Most small and medium businesses in South Africa had a very difficult 2020 financial year, with many, particularly in the retail and hospitality sectors, having to close their doors.
Those that survived the pandemic now find themselves having to rebuild – a task made more difficult by a stunted economic environment, with low levels of consumer discretionary income.
Some hope for the future
Fortunately, the 2021 Budget Speech by Finance Minister Tito Mboweni offered small and medium enterprises (SMEs) some hope for the future, as well as a small measure of financial relief.
The minister expressed the commitment of national government to implement various measures to support SMEs, raise productivity and lower the cost of doing business.
One of the ways that National Treasury is delivering on this commitment was the announcement of a 1% reduction in corporate income tax. While not specifically directed at SMEs, the resultant broad-based reduction in the cost of doing business should have a positive ripple effect on supply chains, many of which include several small and medium businesses.
Perhaps more directly significant is the allocation of R4 billion of the national medium-term budget to township and rural small enterprises, where much of the job creation power of SMEs lies.
While details of the ways in which this investment will be applied are still forthcoming, the budget allowance is, at the very least, a clear indicator that government is putting its money where its mouth is when it comes to supporting vital small-business development.
The Department of Tourism’s allocation of R540 million over the medium term to establish the Tourism Equity Fund (TEF) is also a valuable step forward in terms of tangible support of the country’s beleaguered tourism sector, which is an absolutely vital contributor to jobs and national economic growth.
Of course, budget allocations and promises of support initiatives are not all that’s required to revitalise South Africa’s small-business sector.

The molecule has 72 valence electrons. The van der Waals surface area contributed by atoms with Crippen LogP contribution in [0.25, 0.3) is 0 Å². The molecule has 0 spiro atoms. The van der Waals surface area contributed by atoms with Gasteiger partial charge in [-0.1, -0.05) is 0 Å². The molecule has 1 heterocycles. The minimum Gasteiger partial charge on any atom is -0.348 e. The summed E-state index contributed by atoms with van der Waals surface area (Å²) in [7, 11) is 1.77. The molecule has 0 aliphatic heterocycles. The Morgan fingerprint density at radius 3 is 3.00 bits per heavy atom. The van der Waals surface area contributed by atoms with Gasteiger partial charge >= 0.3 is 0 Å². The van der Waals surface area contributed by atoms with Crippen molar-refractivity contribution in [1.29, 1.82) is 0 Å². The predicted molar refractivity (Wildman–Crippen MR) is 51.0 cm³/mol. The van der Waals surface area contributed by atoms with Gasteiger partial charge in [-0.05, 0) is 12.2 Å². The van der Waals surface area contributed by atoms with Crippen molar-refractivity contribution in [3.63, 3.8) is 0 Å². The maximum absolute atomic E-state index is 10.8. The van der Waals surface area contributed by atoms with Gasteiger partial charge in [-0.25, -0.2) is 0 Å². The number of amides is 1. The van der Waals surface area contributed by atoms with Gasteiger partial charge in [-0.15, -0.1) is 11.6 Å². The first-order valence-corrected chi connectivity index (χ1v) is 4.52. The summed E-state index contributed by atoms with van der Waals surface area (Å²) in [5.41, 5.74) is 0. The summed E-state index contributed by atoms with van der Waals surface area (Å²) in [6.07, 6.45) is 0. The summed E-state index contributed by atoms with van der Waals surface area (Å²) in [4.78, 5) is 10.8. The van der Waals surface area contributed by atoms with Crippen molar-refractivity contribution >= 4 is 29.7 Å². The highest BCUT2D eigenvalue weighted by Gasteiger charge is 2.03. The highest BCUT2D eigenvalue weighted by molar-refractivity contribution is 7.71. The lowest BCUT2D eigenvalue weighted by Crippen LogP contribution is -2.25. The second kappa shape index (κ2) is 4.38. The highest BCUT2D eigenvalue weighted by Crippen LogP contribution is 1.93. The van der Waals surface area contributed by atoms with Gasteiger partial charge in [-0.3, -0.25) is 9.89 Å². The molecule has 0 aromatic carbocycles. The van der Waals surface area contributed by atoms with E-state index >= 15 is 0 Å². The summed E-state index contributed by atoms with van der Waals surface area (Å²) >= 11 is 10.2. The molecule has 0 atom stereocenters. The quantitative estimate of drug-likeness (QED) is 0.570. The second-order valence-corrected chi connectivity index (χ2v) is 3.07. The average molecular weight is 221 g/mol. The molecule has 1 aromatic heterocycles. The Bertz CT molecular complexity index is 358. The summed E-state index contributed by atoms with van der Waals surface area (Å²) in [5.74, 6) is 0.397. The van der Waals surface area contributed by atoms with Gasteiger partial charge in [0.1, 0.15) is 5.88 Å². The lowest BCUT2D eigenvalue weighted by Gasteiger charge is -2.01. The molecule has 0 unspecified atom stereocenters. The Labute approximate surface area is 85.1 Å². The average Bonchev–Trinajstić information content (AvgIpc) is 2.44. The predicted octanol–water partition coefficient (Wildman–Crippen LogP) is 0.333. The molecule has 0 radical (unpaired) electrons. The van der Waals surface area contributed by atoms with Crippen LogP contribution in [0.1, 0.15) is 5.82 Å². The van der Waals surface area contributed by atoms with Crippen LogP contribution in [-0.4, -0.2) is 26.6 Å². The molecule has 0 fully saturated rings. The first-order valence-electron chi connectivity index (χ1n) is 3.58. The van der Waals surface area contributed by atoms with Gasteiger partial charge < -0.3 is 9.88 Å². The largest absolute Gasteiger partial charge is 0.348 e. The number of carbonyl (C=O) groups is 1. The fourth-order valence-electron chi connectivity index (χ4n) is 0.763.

That is why it’s good that government has other ways of providing much-needed support to SMEs – most significantly through its procurement programmes.
Given that government is the single biggest buyer of goods and services in the country, an SME-friendly procurement policy could, and should, be a significant driver of the small-business economy. And if that example is followed by large corporates in the private sector, SMEs will have the foundations they need for sustainable growth.
Unfortunately, most corporate procurement strategies typically view small businesses as being secondary services providers.
A key component of SME-growing procurement policies is therefore a shift in this paradigm to allow smaller SMEs the opportunity to provide core products and services.
However, this also requires a commitment from small businesses to live up to the trust placed in them, consistently delivering on their promises.
An entrepreneur-friendly economy
If the many SME support programmes hinted at by government materialise in the coming months and years, South Africa should enjoy a business environment that is more conducive to entrepreneurship.
This can only be positive for the country, which desperately needs more innovative, enabled and well-supported entrepreneurs who will fuel economic and employment growth in the future.
An entrepreneur-friendly economy is also a solution, in itself, to the country’s growing youth unemployment challenge, and the hope is that both the public and private sectors will use the challenges of COVID-19 as a springboard to deliver significant skills development opportunities to our young people so that they can be less reliant on scarce jobs, and more focused on being active participants in the economy, generating their own income.
While the recent Budget Speech may not have been as punitive as most South Africans expected, it did highlight the fact that we have a long and relatively steep hill to climb.
Government appears to be committed to doing its part to drive the process, but the responsibility for raising employment levels and generating gross domestic product growth cannot be placed solely on its shoulders.
So, while this year’s Budget, the President’s State of The Nation Address, and the recent move to lockdown level 1 all suggest that the momentum is gradually starting to turn in the right direction, what’s needed now is for all South Africans to get out of the proverbial car and help push it up the hill.